December 12, 2023 - Written by: Nancy Pollard
Read Time: 4 Minutes Subscribe & Share

Buon Natale  – French Style

Villaggio Francese in Bologna 2023lmagine my surprise walking back from a singularly unsuccessful viewing of an exorbitantly priced but shabby apartment in a very posh street (Via Farini) when we walked into a charming open-air Christmas market that was not Bolognese, Emilia Romagnan, or even remotely Italian but rather completely French.  You enter into the small Piazza Minghetti where there suddenly appears a group of outdoor stands. You wander between the artfully staged displays so that you can purchase goods and foods all uniquely French and, even better,  get some delicious thing to eat and drink. The Villaggio  Di Natale Francese is only one of several enchanting open-air Christmas markets that are open only for this holiday season in Bologna.  While it is all about buying decorations, food, and drink as well as gifts, there is something really magical in the air that erases all but the most minor whiff of marketing. 

Colpo D’Aria

But now, a lesson in how Italians do the winter outdoor thing:  First of all, Italians, like theeating outdoors in winter in Bologna French, never got the memo about smoking, despite being much more advanced in ecological thinking than we are in the US. So, since smoking is forbidden in restaurant and store interiors, you will see them flocking to sit outside where they can smoke and dine or have a drink. Secondly, Italians are firmly rooted in the belief of the Colpo D’Aria, in which a blast of cold air may imperil your health any time you set foot outside.

This particular blast is considered the root cause of most, if not all, winter ailments. What may seem to Malaguti Cappelleria Bolognabe a stomach ache or flu, really began as a colpo d’aria. A scarf must be worn (and I must say the variety and beauty of Italian scarves are astounding) and a hat to cover your ears and forehead is de rigueur – earmuffs will not do the job. Necks and foreheads are believed to be especially vulnerable to the lurking CDA.  I am almost up to the task with my winter hat from Malaguti and scarves (almost enough to give Italian women some competition) I got from Donna Lewis in Alexandria, plus a newly Italian-son-in-law-approved down, three-quarter length parka with required hood. I did not have to be introduced to the maglia della salute, which are prominently featured in store windows in quite fetching designs. This is the required undershirt one wears in the winter to safeguard one’s health – and I have been wearing those for years from November through March. 

French Flair 

French cheeses at Bologna's Villaggio Natale But I have wandered off from the subject. Obviously thus attired, I was ready to enjoy the festivities at this tiny island of Frenchness, whether in the menacing freezing night air or in a daytime drizzle. And it really is delightful. The breadth of French cheeses are on glorious display. Really, as far as variety in textures and tastes, they are masters.  Since we are forbidden in the US to have any cheeses from the EU that are made with lait cru or raw milk, the first item we bought was a Camembert version. So good,Breton Butter cookies Bologna but it makes you wonder why we, who read weekly about major bacterial outbreaks and related deaths, along with food recalls in our news, are afraid of highly regulated raw milk cheeses from the EU. Oh and rabbit and duck pates went in our bag too. An inexpensive Calvados for cooking so I wouldn’t use the Camus version so dear to the RWM’s heart. I have never seen so many varieties of Breton cookies in my life. And French linens in holiday motifs.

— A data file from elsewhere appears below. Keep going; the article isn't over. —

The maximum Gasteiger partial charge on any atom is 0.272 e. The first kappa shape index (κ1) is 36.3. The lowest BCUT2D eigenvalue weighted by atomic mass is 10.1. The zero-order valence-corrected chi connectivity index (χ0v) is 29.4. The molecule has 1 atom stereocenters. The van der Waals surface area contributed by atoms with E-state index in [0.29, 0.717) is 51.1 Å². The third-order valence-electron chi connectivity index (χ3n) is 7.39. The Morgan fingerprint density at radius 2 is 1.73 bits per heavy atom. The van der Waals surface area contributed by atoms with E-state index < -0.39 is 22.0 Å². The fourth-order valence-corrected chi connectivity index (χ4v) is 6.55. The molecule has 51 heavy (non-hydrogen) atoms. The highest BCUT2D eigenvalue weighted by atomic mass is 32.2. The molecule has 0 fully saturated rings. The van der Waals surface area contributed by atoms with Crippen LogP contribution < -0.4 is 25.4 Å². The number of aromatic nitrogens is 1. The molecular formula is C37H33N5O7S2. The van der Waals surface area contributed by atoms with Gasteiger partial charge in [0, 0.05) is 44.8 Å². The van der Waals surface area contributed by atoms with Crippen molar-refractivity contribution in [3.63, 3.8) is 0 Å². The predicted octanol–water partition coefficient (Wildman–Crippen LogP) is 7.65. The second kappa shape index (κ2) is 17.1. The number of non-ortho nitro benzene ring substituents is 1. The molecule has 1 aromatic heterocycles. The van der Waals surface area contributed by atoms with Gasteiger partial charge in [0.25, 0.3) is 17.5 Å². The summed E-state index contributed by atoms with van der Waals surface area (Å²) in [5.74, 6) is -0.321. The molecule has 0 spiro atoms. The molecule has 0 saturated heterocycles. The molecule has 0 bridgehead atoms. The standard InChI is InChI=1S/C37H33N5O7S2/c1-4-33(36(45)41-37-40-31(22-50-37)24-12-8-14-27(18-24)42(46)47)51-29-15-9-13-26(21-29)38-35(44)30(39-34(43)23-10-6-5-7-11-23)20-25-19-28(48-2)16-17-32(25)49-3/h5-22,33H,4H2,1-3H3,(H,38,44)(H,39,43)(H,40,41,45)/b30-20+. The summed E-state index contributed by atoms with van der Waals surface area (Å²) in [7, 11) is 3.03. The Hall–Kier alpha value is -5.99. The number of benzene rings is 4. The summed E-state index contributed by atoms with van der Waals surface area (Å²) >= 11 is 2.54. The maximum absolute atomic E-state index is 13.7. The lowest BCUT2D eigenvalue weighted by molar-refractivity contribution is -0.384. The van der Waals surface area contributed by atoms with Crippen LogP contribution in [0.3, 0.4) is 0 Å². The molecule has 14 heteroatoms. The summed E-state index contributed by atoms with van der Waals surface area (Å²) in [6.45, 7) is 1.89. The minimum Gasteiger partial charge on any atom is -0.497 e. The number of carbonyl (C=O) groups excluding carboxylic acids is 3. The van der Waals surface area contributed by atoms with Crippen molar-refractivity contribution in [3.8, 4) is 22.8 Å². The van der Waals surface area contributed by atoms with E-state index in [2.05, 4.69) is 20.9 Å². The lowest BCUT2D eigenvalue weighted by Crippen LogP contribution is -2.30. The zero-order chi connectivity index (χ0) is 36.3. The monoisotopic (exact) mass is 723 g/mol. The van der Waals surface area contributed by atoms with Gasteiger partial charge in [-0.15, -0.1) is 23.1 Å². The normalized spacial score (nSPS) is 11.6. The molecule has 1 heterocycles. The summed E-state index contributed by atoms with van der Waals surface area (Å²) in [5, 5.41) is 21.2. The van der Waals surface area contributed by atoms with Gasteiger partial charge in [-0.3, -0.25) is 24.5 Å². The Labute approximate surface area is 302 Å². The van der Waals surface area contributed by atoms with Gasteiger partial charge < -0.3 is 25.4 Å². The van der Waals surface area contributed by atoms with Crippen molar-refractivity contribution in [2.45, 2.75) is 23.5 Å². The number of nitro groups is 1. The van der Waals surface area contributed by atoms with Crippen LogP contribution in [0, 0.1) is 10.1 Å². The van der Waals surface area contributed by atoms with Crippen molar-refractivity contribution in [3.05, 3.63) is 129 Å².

Some of the other experiences include my first quaff of Vin Brule, which is actually a Northern ItalianVin Brule at Villaggio di Natale Bologna version of hot spiced wine — called vin chaud in France. Just about every country in this continent has a version, including Glluhwein, Glogg, and many other iterations from Moldova to Scotland. But interestingly, it is derived once again from the Roman legions, according to my fount of all knowledge, Wikipedia, who took their viticulture and recipes to every land they colonized. 

For those of you who plan trips to Italy during the holidays, this fair is open from November 25 through December 24, with hours from 9  am until 9 pm. My experience has been that credit cards are accepted. Below is a lovely video created by Valeria Marco that captures the essence of this outdoor celebration of Christmas shopping, minus the mall and Muzak. 

 

 

Hungry for More?
Subscribe to Kitchen Detail and get the newest post in your inbox, plus exclusive KD Reader discounts on must have products and services.

Share Us on Social Media:
5 1 vote
Article Rating
Subscribe
Notify of

This site uses Akismet to reduce spam. Learn how your comment data is processed.

3 Comments
Oldest
Newest
Inline Feedbacks
View all comments
6 months ago

Whoever would anticipate a French Christmas Market in Italy??? Love it…

Scott Shagory
6 months ago

Lovely market and the prices look OK for a number of the food items. Nice structures too.

Mary Morrison
6 months ago

Dear Nancy, Buon Natale! That holiday market is just the thing for getting into the Christmas spirit. The sights, sounds, and aromas must be heavenly. Cheesetique in Alexandria cannot compare to the glories of those cheese displays.

Loved reading about your “bundled up” wardrobe. Nice to imagine you in that. Looking forward to hearing more about your housing search. Crossing fingers that you and RWM find the perfect
place.

XO Mary